Bio's Best and Brightest visit Tech

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Michael Hunckler worked in biomechanics labs when he was an undergraduate at Notre Dame, but he’s shifting his focus toward cell mechanics, which is why he was among the 113 students visiting the Georgia Institute of Technology, where the Petit Institute for Bioengineering and Bioscience and the Wallace H. Coulter Department of Biomedical Engineering hosted some of the nation’s top recruits.

“It’s hard to pass up an opportunity like this, the reputation of Georgia Tech speaks for itself,” says Hunckler, who is considering Tech’s Bioengineering (BioE) Ph.D. program. 

Hunckler was one of 40 students who are interested in pursuing a graduate degree in the interdisciplinary BioE program, checking out the Petit Institute and Georgia Tech during the recruitment event on March 11. 

Meanwhile, at the same time, the Coulter Department (a combined department of Georgia Tech and Emory University) hosted 73 students who are interested in pursuing a graduate degree in biomedical engineering (BME). Students like Cara Nunez from the University of Rhode Island.

“I like the interdisciplinary approach here, because I have a wide range of interests,” says Nunez, whose undergraduate majors at Rhode Island are bioengineering and Spanish. “I feel like Georgia Tech would give me an opportunity to explore different areas and tie it together in a project that is specific to me.”

It was a collection of young, big brains that you might expect at two of the nation’s most respected graduate programs. BioE’s interdisciplinary students come from eight different home schools at Georgia Tech, most of which are ranked in the top 10 by U.S. News & World Report, including the No. 2 ranked Coulter Department.

“How do you build a strong class of graduate students? Well, it starts with recruitment,” says Shannon Barker, director of graduate training for the Coulter Department, who is especially interested in attracting future leaders in their field, “those rare students who have outstanding technical and analytical potential, while at the same time, possess well-developed communication skills and professional attitudes.”

This was a record-setting affair for both the BioE and BME programs in terms of sheer size.

“It was the largest recruitment event BioE has ever had,” says Laura Paige, academic advisor for the BioE program. It was the same thing for BME – this was the largest number of recruits they’ve hosted.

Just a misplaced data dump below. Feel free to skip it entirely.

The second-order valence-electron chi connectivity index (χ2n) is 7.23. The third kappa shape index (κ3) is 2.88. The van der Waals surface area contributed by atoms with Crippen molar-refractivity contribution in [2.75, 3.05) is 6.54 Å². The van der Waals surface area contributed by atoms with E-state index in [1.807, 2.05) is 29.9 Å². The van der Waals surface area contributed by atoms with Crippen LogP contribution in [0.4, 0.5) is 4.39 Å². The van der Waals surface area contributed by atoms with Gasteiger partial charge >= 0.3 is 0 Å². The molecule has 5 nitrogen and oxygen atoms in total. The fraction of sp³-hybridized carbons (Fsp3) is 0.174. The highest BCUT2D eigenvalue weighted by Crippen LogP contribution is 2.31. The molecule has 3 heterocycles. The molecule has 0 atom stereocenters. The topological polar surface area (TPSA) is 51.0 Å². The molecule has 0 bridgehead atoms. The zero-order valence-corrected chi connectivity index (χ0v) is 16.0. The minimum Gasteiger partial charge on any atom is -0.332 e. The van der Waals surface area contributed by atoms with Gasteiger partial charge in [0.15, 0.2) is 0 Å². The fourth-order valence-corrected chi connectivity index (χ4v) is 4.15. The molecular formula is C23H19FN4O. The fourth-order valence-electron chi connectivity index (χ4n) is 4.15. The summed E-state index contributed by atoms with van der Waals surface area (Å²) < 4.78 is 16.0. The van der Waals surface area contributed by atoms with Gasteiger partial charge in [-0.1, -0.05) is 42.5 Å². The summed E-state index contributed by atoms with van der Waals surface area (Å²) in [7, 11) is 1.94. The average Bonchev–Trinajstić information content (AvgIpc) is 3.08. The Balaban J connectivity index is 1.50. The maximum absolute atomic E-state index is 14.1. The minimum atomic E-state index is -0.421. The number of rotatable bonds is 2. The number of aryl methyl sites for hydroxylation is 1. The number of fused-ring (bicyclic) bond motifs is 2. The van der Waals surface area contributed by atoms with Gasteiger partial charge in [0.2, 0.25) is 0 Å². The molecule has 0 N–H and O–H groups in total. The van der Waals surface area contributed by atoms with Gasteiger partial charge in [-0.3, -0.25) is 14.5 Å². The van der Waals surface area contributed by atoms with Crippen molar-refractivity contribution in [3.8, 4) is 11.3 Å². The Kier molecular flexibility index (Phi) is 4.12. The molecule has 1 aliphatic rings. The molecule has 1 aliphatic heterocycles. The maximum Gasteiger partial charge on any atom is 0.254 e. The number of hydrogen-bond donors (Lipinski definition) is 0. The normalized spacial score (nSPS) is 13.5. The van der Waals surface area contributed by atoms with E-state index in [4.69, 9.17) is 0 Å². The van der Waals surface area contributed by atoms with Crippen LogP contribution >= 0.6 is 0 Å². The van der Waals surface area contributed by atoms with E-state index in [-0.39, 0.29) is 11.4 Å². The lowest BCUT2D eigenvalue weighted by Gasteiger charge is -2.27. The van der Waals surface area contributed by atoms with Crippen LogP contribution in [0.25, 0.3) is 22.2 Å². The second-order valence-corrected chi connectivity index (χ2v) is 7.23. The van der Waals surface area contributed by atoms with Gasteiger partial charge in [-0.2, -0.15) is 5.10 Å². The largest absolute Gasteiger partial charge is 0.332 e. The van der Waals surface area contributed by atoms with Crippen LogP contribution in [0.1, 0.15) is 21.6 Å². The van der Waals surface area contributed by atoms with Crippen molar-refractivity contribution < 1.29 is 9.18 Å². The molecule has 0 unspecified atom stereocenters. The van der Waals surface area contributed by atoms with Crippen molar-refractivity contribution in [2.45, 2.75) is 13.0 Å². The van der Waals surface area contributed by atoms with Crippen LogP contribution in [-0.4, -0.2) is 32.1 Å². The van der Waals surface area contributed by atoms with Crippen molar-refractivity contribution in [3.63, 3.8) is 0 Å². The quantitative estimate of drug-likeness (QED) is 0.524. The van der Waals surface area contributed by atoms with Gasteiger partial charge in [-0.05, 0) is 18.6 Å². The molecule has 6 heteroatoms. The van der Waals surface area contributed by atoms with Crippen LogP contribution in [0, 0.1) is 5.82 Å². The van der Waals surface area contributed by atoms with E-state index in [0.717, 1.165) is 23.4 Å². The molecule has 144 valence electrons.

In spite of the bigger crowd, Paige says BioE faculty still maintained the program’s individual touch when it comes to recruitment. 

“One student commented that they did not expect one-on-one interviews with faculty, that she was one of 10 in a group with the faculty at other schools she visited,” says Paige, who organized the BioE event with five of the program’s eight home schools: (mechanical engineering, electrical and computer engineering, chemical and biomolecular engineering, materials science and engineering, and BME).

In addition to meeting one-on-one with faculty, the BioE recruits had a chance to grill a panel of current BioE grad students, who answered questions on everything from the academic load, to housing and quality of life issues. The BME recruits received the same kind of student-to-student inside skinny, which is critical, says Shannon O. Sullivan, because for many students, particularly those on a Ph.D. track, this is a five or six-year commitment.

“We show them labs and we introduce them to professors and tell them they can get a great education here, like they can at many of the schools they applied to. But we also ask them if they can imagine coming here and building a life,” says Sullivan, the Coulter Department’s graduate program manager, who organized a three-day BME event – the largest ever for BME – that included visits to both Emory and Georgia Tech (and a fancy dinner at the Fox Theater, as well as visits to different Atlanta hotspots with current BME grad students).

“We’ve orchestrated this event to emphasize both the intellectual side as well as the interpersonal side of Georgia Tech and Atlanta,” Sullivan says. “This is about creating a community.”

And it took a community of 50 student volunteers to pull it off, led by Aline Yonezawa, a second-year BME grad student in the lab of Michael Davis. Yonezawa remembers when she was being courted by the Coulter Department, and used that as inspiration.

“My recruitment experience was a deciding factor for my graduate school decision,” she says. “I remember being impressed by all the faculty. But what really stood out to me was how friendly and collaborative everyone seemed to be.”

In that spirit, the two programs – BioE and BME – collaborated for the week’s climactic event on Friday, a research poster session that brought all 113 students and a large number of faculty together in the Petit Institute atrium.

“Coordinating the events was a wonderful change this year,” Barker says. “These two programs are so important and complement each other well.”

Jerry Grillo

Communications Officer II
Parker H. Petit Institute for
Bioengineering and Bioscience



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